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Dealing With Painful Emotions

We are used to doing what we can to avoid painful and unpleasant experiences. This is why we have trouble dealing with our negative emotions.

It’s easier to ignore them, deny them and suppress them. We do this by pretending, numbing them by engaging in various addictions and other compulsive behaviors, rationalizing, acting out and avoiding them by staying busy.

Emotions can be intense and overwhelming. Many of us were taught as children, feelings are a sign of weakness.

Others were allowed to express one emotion such as anger and not allowed to express others such as sadness and hurt. Some of us have difficulty identifying what we are feeling and as a result are confused by them.

For those of us who have experienced strong emotions and inappropriately expressed them, we may fear feeling them will result in doing unacceptable things.

Emotions are normal. Emotional pain is a part of life. You simply need to know how to deal with them in a healthy and helpful way. Here’s how you can deal with your painful emotions:

  1. Identify the Emotion. The major emotions are mad, sad, glad and afraid. Go from there and get more specific as you become accustomed to recognizing them.
  2. Don’t Judge Yourself. When you judge yourself as sad, stupid, pathetic or weak for feeling the way you do, you will not allow yourself to work through it to figure out what is going on. Feeling guilty doesn’t help at all.
  3. Validate the Emotion. This simply means to admit what you are feeling is real and it’s okay to be feeling that way. When you invalidate yourself, you talk yourself out of feeling the way you do.
  4. Identify Why You’re Feeling the Way You Are. Here’s where it can get tricky and you may need some help figuring out what is going on with you. You may simply be reacting to something that just happened and it’s pretty straightforward or you may be reacting because of things that happened in the past. You may also be reacting to stressors going on at the same time in your life.
  5. Stay Present With the Emotion. Avoid the temptation to do something to numb it or suppress it. When you are feeling the emotion, it allows you to work on the issues consciously and unconsciously. Feeling the pain can be the catalyst to change the situation causing it. The grief cycle has to be experienced for any type of loss. It includes shock, anger, bargaining, sadness and acceptance. If you don’t go through the cycles, you won’t reach the healthy place of acceptance. You may need to use self-talk to encourage yourself to stay with the feeling rather than pushing it away because it’s uncomfortable. It’s helpful to journal to explore what is going on. Write about what you are feeling and all the things that you think might be contributing to it. If you want to go deeper, write about other times you have felt this way and if there’s any similarity to the situations.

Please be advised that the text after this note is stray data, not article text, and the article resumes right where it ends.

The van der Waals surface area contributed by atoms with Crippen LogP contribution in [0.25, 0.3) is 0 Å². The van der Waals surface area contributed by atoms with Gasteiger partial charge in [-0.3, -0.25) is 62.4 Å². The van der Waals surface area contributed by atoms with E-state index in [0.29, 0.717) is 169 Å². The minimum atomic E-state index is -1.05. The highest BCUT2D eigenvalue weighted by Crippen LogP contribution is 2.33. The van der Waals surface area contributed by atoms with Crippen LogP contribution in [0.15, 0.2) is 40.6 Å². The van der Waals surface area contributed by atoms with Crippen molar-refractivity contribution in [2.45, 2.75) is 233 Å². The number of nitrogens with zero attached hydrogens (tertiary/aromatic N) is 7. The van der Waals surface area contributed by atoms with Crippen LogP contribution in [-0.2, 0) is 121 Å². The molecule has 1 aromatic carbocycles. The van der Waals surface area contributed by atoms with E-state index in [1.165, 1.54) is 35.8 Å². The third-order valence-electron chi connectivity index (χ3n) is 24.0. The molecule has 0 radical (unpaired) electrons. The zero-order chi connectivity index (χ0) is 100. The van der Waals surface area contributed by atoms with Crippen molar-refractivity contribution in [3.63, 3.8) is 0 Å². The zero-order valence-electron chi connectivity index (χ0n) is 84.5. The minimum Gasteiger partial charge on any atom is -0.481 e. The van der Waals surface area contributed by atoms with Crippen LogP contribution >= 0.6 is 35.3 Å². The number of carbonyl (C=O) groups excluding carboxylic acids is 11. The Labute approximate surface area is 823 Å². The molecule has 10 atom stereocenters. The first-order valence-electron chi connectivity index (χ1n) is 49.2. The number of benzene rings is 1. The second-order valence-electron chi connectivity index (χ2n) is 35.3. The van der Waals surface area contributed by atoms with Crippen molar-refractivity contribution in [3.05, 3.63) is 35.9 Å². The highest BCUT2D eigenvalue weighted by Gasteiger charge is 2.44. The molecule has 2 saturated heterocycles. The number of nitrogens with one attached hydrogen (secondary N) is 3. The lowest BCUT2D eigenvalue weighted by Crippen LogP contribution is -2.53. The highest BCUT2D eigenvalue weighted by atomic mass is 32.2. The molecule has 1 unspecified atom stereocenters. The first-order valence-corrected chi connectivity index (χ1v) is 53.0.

6. Own the Feeling. This is important. Rather than blaming it on someone else who “made” you feel that way, own that it is your feeling regardless of what other people did. Your emotions originate within you. Other people are responsible for what they did but not how you feel.    
  7. Reason it Out. Once you have stayed with the feeling for a while, you can begin to reason it out and get some insight into why you are feeling that way to work through the emotional pain. This happens best when you can get some distance from it and be rational rather than defensive. This is where you might want to get some input from someone else you trust such as a friend, counselor, or mentor. You will learn valuable things about yourself and other people. This is one of the benefits of dealing with your painful emotions. When you suppress them, they go underground and continue to cause damage. When you deal with them, you grow in healthy ways.
  8. Choose How to Act. Emotionally intelligent people feel their emotions, identify their emotions and choose how to respond to them. Unhealthy people dump their toxic emotions on other people and do damage in the process. That isn’t good for you or your relationships.

You can deal with your painful emotions without having them overwhelm your life. The next time you are struggling, use these steps.

About The Author

This post is by Karla Downing, M.A., Licensed Marriage and Family Therapist, author and founder of ChangeMyRelationship. Karla grew up in a dysfunctional family and eventually found herself in a difficult marriage. Through her personal struggles, she discovered biblical and practical principles she now teaches to others to change their lives and relationships. I’m signed up for her free relationship tips and truths and I encourage you to visit her website and sign up for them.

Do you frequently eat when you feel stressed or depressed?  Does eating a favorite comfort food like ice cream or cake make you feel safe and secure?  Have you ever filled your stomach until you’re stuffed and yet still not feel satisfied? Click here to learn three ways to control your emotional hunger.












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